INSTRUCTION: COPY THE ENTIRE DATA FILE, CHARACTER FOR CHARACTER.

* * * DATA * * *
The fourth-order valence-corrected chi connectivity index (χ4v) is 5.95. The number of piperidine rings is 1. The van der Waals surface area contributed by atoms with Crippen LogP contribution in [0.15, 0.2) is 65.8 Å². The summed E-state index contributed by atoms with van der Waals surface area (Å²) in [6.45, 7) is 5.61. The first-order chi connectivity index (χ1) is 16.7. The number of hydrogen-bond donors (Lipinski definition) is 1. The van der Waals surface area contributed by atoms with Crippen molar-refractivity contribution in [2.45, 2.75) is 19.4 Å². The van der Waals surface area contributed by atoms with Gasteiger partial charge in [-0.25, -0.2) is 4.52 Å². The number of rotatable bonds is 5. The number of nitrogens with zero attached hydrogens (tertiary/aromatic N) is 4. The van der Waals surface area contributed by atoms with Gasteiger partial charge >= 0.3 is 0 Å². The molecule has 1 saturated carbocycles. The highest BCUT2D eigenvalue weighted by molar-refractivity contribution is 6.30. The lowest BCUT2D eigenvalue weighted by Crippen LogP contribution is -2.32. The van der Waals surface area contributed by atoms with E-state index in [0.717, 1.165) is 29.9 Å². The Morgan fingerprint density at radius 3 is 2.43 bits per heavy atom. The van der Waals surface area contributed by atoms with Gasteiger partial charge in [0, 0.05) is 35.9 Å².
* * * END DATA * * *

The fourth-order valence-corrected chi connectivity index (χ4v) is 5.95. The number of piperidine rings is 1. The van der Waals surface area contributed by atoms with Crippen LogP contribution in [0.15, 0.2) is 65.8 Å². The summed E-state index contributed by atoms with van der Waals surface area (Å²) in [6.45, 7) is 5.61. The first-order chi connectivity index (χ1) is 16.7. The number of hydrogen-bond donors (Lipinski definition) is 1. The van der Waals surface area contributed by atoms with Crippen molar-refractivity contribution in [2.45, 2.75) is 19.4 Å². The van der Waals surface area contributed by atoms with Gasteiger partial charge in [-0.25, -0.2) is 4.52 Å². The number of rotatable bonds is 5. The number of nitrogens with zero attached hydrogens (tertiary/aromatic N) is 4. The van der Waals surface area contributed by atoms with Gasteiger partial charge >= 0.3 is 0 Å². The molecule has 1 saturated carbocycles. The highest BCUT2D eigenvalue weighted by molar-refractivity contribution is 6.30. The lowest BCUT2D eigenvalue weighted by Crippen LogP contribution is -2.32. The van der Waals surface area contributed by atoms with E-state index in [0.717, 1.165) is 29.9 Å². The Morgan fingerprint density at radius 3 is 2.43 bits per heavy atom. The van der Waals surface area contributed by atoms with Gasteiger partial charge in [0, 0.05) is 35.9 Å².